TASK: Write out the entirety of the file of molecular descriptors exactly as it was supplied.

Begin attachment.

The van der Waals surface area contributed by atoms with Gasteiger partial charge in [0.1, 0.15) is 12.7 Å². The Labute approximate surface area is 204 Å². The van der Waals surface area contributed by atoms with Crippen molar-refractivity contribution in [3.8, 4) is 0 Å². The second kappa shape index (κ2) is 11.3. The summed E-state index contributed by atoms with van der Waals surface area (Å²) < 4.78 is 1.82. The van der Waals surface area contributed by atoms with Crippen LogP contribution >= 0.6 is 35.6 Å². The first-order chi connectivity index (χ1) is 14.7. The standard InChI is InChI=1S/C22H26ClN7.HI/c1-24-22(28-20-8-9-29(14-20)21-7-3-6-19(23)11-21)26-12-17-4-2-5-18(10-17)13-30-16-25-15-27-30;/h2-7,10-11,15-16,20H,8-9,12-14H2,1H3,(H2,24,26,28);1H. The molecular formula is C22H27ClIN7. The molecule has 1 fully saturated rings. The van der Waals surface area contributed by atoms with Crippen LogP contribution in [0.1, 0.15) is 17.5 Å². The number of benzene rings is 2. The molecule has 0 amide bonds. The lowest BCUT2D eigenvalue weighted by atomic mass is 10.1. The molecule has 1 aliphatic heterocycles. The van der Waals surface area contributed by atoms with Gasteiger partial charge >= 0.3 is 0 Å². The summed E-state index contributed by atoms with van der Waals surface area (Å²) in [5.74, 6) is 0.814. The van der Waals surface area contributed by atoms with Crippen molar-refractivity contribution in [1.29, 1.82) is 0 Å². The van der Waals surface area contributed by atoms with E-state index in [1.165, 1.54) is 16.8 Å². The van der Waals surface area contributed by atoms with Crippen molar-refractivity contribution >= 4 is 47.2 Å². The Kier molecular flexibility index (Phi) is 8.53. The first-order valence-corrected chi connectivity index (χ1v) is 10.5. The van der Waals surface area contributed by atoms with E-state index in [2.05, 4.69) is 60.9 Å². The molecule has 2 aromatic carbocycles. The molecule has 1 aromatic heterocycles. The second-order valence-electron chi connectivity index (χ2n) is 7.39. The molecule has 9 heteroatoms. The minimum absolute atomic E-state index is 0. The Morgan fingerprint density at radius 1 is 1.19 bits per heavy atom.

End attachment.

The van der Waals surface area contributed by atoms with Gasteiger partial charge in [0.1, 0.15) is 12.7 Å². The Labute approximate surface area is 204 Å². The van der Waals surface area contributed by atoms with Crippen molar-refractivity contribution in [3.8, 4) is 0 Å². The second kappa shape index (κ2) is 11.3. The summed E-state index contributed by atoms with van der Waals surface area (Å²) < 4.78 is 1.82. The van der Waals surface area contributed by atoms with Crippen LogP contribution >= 0.6 is 35.6 Å². The first-order chi connectivity index (χ1) is 14.7. The standard InChI is InChI=1S/C22H26ClN7.HI/c1-24-22(28-20-8-9-29(14-20)21-7-3-6-19(23)11-21)26-12-17-4-2-5-18(10-17)13-30-16-25-15-27-30;/h2-7,10-11,15-16,20H,8-9,12-14H2,1H3,(H2,24,26,28);1H. The molecular formula is C22H27ClIN7. The molecule has 1 fully saturated rings. The van der Waals surface area contributed by atoms with Crippen LogP contribution in [0.1, 0.15) is 17.5 Å². The number of benzene rings is 2. The molecule has 0 amide bonds. The lowest BCUT2D eigenvalue weighted by atomic mass is 10.1. The molecule has 1 aliphatic heterocycles. The van der Waals surface area contributed by atoms with Gasteiger partial charge >= 0.3 is 0 Å². The summed E-state index contributed by atoms with van der Waals surface area (Å²) in [5.74, 6) is 0.814. The van der Waals surface area contributed by atoms with Crippen molar-refractivity contribution in [1.29, 1.82) is 0 Å². The van der Waals surface area contributed by atoms with E-state index in [1.165, 1.54) is 16.8 Å². The van der Waals surface area contributed by atoms with Crippen molar-refractivity contribution >= 4 is 47.2 Å². The Kier molecular flexibility index (Phi) is 8.53. The first-order valence-corrected chi connectivity index (χ1v) is 10.5. The van der Waals surface area contributed by atoms with E-state index in [2.05, 4.69) is 60.9 Å². The molecule has 2 aromatic carbocycles. The molecule has 1 aromatic heterocycles. The second-order valence-electron chi connectivity index (χ2n) is 7.39. The molecule has 9 heteroatoms. The minimum absolute atomic E-state index is 0. The Morgan fingerprint density at radius 1 is 1.19 bits per heavy atom.